Your roof structure should be selected based on what you intend to use the space beneath for. For example, the area created by a pitched roof is generally only a consequence of your geometric design and will typically be set aside for plant and storage.
However, many of you may want to maximise this opportunity and have an end goal of converting this space into full accommodation in the future.
Similarly, with flat or gently sloping roofs, a little extra thought in their construction might provide the potential for a roof terrace.
Your structure must be engineered for both your intended use and the severity of your site’s exposure. Your engineer will specify a structural design based upon dead/permanent loads.
This includes the weight of the building fabric and all major fittings, dynamic loads and all of nature’s environmental forces, such as snow, wind and seismic movement.
Traditionally, roof construction was an expert carpentry art. Calculations were made on site by craftsmen who would ‘cut’ the roof and pitch it from appropriately-sized sectional timbers.
For complex roofs this is still the case, but technological advancements mean that standard geometric shapes are easy to produce thanks to the advent of trussed rafters.
These are produced in a factory, plated together to match the roof profile (typically being triangular shapes) and delivered to site for speedy erection with a suitably sized crane.
The individual members (rafters, struts, ties and braces) are sized to minimum standards for cost efficiencies by computer software. Metal plates and fixings are used to manage their intended design loads.
A standard way to cost a roof is to measure the area in plan (which is m2)and allow only for a shallow pitch with no intended attic use. Prices for the erected structure (only) will range from £25-£32.50 per m².
A steeper pitch usually means larger sectional sizes for the timber components and, as is often the case, an intention to use the area habitably either now or sometime in the future. Attic trusses, therefore, will cost you more and may add another 50% to the price.
Extra costs will need to be factored for the intermediate support of the attic floor if being used for loading. This might mean structural framing for rooflights or, better still, the creation of dormer windows.
If roofs are to be exposed as vaults internally, then the choice of exposed rafters will warrant much higher quality timber for visual purposes.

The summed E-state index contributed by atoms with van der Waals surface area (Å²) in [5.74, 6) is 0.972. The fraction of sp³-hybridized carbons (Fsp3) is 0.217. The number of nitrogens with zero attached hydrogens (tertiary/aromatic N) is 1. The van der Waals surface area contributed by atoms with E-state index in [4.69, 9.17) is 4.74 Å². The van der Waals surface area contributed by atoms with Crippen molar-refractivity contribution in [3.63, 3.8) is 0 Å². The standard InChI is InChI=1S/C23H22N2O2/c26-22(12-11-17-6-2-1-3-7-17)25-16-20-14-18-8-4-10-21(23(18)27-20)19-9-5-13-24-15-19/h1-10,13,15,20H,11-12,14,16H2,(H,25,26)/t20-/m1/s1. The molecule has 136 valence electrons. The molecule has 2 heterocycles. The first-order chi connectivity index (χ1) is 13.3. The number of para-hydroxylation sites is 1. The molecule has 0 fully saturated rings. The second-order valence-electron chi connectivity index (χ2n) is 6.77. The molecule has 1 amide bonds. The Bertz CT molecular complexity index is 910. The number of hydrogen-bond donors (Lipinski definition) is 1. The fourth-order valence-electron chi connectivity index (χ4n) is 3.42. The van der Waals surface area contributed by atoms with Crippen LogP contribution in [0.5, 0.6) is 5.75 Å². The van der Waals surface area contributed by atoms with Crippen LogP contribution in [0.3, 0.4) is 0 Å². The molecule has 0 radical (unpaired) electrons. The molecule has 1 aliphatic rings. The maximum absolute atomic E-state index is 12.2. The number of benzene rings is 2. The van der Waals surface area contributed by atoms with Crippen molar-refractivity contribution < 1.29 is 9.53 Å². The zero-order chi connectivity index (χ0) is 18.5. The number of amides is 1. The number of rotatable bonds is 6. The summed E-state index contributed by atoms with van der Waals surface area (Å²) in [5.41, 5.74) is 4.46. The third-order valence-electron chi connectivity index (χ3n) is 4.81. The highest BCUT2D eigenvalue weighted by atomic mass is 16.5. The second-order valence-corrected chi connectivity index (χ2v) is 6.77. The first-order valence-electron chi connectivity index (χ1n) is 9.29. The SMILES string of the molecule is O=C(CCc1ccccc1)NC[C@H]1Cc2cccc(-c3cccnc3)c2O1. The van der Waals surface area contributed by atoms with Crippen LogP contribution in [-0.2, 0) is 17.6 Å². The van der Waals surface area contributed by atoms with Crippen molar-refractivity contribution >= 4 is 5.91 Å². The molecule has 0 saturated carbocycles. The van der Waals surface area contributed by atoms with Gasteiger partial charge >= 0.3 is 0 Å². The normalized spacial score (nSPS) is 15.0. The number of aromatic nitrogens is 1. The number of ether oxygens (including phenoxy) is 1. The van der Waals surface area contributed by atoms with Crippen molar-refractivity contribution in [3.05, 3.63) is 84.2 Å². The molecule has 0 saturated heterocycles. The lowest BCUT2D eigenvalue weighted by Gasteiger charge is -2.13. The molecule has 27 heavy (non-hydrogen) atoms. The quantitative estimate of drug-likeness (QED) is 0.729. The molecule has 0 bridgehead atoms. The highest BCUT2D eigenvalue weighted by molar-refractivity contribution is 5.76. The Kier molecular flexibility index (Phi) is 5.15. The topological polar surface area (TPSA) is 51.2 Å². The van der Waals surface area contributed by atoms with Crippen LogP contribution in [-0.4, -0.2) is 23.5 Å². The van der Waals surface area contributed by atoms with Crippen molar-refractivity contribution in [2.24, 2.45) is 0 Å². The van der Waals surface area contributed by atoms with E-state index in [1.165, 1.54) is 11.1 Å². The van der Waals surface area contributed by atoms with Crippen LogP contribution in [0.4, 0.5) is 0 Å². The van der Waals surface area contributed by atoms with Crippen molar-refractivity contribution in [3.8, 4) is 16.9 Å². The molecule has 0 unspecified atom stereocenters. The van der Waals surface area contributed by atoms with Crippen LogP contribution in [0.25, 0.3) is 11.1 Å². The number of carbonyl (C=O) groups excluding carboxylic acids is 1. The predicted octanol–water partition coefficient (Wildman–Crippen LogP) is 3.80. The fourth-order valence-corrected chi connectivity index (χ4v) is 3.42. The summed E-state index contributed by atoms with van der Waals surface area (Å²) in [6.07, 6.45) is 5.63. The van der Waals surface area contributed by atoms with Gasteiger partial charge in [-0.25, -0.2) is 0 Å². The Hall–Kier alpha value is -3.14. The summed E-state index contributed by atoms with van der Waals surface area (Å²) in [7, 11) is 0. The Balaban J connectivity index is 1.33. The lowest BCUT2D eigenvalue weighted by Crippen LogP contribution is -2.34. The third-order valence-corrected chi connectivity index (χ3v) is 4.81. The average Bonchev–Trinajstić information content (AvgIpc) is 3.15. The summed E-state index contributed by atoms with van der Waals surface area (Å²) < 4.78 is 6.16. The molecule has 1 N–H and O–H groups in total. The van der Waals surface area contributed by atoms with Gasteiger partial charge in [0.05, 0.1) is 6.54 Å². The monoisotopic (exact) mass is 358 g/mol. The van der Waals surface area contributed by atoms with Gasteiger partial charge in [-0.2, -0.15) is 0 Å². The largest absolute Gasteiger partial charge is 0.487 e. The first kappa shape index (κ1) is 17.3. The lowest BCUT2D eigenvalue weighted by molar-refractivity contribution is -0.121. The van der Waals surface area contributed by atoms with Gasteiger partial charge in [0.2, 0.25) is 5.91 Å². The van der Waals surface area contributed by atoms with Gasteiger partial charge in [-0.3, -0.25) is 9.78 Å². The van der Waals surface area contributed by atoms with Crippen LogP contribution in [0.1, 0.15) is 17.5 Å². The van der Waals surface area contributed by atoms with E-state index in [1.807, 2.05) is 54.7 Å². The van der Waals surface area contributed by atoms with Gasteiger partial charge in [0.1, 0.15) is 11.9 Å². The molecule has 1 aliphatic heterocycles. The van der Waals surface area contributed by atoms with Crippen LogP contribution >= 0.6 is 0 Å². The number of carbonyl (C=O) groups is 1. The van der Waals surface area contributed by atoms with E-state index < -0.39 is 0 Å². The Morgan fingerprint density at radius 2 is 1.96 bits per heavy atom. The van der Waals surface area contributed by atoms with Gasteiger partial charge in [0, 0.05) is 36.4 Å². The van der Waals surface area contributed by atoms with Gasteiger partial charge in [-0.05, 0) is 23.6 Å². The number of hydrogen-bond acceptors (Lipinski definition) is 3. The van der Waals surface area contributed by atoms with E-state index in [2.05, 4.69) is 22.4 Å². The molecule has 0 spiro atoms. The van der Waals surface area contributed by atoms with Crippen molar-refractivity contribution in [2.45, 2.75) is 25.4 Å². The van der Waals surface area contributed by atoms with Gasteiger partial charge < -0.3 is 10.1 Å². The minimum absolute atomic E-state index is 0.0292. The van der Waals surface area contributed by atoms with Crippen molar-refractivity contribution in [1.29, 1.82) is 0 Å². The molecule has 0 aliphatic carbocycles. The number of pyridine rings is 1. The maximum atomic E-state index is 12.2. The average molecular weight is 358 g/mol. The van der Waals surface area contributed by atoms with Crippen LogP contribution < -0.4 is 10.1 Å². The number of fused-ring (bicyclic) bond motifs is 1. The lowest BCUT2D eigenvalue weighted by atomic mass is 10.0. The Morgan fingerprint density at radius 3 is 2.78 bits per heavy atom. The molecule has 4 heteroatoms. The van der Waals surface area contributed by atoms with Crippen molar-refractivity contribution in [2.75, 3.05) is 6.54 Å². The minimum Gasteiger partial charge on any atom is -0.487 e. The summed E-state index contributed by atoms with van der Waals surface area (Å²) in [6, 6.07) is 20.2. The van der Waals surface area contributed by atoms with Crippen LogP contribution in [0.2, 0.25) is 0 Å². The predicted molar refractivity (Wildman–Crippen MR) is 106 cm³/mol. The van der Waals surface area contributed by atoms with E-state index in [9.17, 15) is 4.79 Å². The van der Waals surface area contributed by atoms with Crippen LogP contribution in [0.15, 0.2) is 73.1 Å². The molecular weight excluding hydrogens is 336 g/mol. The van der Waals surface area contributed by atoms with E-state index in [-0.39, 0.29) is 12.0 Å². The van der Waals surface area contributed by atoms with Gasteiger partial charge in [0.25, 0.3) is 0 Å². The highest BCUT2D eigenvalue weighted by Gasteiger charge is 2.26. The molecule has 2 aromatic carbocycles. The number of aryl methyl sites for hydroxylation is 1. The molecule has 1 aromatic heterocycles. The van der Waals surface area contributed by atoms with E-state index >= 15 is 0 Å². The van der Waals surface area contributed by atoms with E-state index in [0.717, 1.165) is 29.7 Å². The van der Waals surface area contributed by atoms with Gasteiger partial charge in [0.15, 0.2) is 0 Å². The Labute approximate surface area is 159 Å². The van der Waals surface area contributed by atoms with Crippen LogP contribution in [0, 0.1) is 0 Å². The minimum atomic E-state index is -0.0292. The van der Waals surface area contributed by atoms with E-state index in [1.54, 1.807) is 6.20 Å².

You won’t want to see any of the engineered truss plates and red ink die used to code and label the structural members. More often than not, vaulted roofs are better delivered using the traditional carpentry techniques.
For those keen on factory standards for their roof insulation and air tightness, SIPs (structural insulated panels) can be used. This obviates the need for rafters, which are replaced by strategically placed girder trusses, usually manufactured from glulam.
Steel is still a common feature in roof design as this provides another way of creating huge spans – usually far in excess of those possible from timber components. However, steel in your roof not only adds more complexity and cost but also requires discrete fire protection, adding to the budget.
In last month’s article insulation was mentioned in the context of your walls and floors. The same selection and corresponding prices of materials can be used (£5-£20 per m²) for roofs, with the final depth of the insulation being influenced by your chosen type.
Mineral wools are generally less insulating than the foil backed phenolic foams, and will thus need to be thicker. Here, care should be taken to assess the depth of space available, especially if you’re insulating your attic along the rafter line.
Two specific areas need to be addressed when planning fully insulated attic spaces. The first is the need to ventilate your structural timber via a permanent air flow, and the second is combating cold bridging when insulating between the rafters.
Either a permanent 50mm air flow gap will be required from your soffit to ridge (on the top side of the insulation) or a breathable roofing felt should be applied on top of the rafters – both techniques enable your timber to breath.
For cold bridging, at least one layer of insulation must be fitted to the underside of the rafters or, if preferred, over the top and under the felt.